The new department structure includes five service lines—healthcare security, investigative services, police services, risk management, and threat management—which often work together to respond to an incident.
"For the longest time, the face of the department was police services—the individual who wore the uniform, but now we have these five major service lines—the groups that set us on this journey of prevention," Gerwitz explains. "A big part of being engaged is understanding everyone's contribution—everyone has a role to play, even if it's in the background."
Gerwitz notes that the approach has paid off. Thanks to a combination of training and monitoring how calls are addressed, the percentage of calls handled by a single team member has increased. These percentages are tracked monthly and shared with staff, encouraging open conversations about how calls are managed and keeping team members engaged.
The switch in response protocol illustrates how UTP-H is achieving its goal of predictive policing by focusing more on analyzing calls and encounters. Adcox says that previously, as in many organizations, analysts would log the data of the encounter but not use it.
"That was our response—we'd handle it, log it, and move on," Adcox says. "We didn't know the basis for the suspicious person—what's the story? Now, we analyze and take data that comes in from multiple calls and visualize the data, and that better informs our officers of any trends, repeat offenders, potential threats that were averted, and what to look for. We now have an extended prevention opportunity on behalf of the communities we serve."
For example, the operations center team is now encouraged to handle call loads on their own without passing them along to another section to streamline the process.
"If they take care of a call on their own, they receive credit from a performance perspective on that," Gerwitz says. "If they hand it off to someone else downstream, then they don't. We monitor the percentage of things they are doing on their own on behalf of the organization without handing it off, because that generates efficiencies for us. And it empowers that group to try to handle things without having to go to others to get it done."
If a call comes in about a suspicious person on campus, the operator can look at surveillance footage and recognize that person as an employee. Operators may reach out to that employee's manager and ask why that person is in that area, but they don't send a resource out to respond because they know it's an authorized person who is perhaps in that area for a reason.
Gerwitz emphasizes how data visualization informs all aspects of the combined protection model.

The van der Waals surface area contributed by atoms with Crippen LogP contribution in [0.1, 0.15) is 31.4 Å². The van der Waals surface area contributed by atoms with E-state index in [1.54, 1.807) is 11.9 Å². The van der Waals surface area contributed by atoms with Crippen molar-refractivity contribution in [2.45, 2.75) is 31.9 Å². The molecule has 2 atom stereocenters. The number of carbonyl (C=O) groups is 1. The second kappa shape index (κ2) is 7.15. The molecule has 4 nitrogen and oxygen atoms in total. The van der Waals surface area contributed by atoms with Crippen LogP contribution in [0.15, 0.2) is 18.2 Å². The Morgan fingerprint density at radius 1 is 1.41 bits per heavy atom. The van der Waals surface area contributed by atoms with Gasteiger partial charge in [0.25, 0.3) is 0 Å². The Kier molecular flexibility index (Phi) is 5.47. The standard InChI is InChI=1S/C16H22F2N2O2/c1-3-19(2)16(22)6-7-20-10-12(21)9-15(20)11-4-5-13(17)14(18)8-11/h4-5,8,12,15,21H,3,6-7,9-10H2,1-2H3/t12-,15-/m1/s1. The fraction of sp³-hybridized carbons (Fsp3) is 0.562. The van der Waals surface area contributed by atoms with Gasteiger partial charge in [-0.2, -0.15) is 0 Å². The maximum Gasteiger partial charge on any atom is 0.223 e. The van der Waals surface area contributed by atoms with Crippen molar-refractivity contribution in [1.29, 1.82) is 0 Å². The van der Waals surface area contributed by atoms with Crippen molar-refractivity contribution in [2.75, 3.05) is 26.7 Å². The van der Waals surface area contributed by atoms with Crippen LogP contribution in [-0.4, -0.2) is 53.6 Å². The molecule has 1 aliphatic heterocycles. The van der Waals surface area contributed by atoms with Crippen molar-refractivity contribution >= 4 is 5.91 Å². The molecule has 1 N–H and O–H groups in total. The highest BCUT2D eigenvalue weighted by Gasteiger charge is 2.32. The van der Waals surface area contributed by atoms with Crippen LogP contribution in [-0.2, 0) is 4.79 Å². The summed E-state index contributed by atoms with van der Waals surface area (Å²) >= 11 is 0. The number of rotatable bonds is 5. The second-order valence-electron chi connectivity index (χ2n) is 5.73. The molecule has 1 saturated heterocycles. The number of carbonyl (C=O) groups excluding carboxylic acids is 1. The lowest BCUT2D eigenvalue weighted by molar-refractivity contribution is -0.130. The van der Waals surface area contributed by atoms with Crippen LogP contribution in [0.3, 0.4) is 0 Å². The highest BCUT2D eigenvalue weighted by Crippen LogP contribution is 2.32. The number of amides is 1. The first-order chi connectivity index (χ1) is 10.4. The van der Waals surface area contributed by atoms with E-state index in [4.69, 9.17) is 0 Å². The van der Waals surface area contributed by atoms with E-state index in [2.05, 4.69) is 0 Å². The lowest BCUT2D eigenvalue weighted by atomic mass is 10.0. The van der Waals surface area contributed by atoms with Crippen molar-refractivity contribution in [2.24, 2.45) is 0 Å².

"How do we want to go about creating a new shared purpose and engage the shift towards prevention? Let's find data we need," Gerwitz says. "We know the narrative, so what's the data that supports it? Now we have that data, so we create visuals to enlighten our staff and get them engaged in what we're all trying to do. For a long time, this information was kept in databases and didn't resonate with our managers."
Part of any organizational restructuring often includes developing a strategic plan, but once changes become the new normal it can be hard to measure whether operations are still true to that plan. Adcox and Gerwitz say the department constantly checks whether the department's efforts point to its guiding principles.
"Three years ago, when we started this process, strategic planning was viewed as a necessary evil," Gerwitz says. "There's this perception that our efforts were a waste of time because we wouldn't really use it. We had to change that mindset and educate everyone that some of what we're trying to do will be unrealized, some will be impacted by emergent needs, or executive mandates, or in response to particular threats. It's okay not to do everything as planned, but there is value in planning."
Data analysis and visualization play a big part in both sticking to the plan and adapting where needed. UTP-H does not shy away from recalibrating or retiring components in the department if they do not show added value.
"Putting all these things in place is good but validating and proving that they are providing value intended is the most significant piece," Gerwitz says. "How do you show people that you're doing the things you say? Or, if you need to, how do you recalibrate your organization to do something more valuable? In today's security field you have to adapt to threats coming, you can't lay back and rely on the same strategies. We don't spend a lot of time on traditional analysis. We let the current predict the future."
All calls, incidents, and interactions are meticulously documented in a robust, interactive database that can be accessed by employees and managers alike. In a demonstration, Gerwitz was able to assess all slip and fall incidents that occurred in May—27 instances—and in a few clicks could drill down and view when and where the incidents occurred, who was the responding officer, and the final outcome.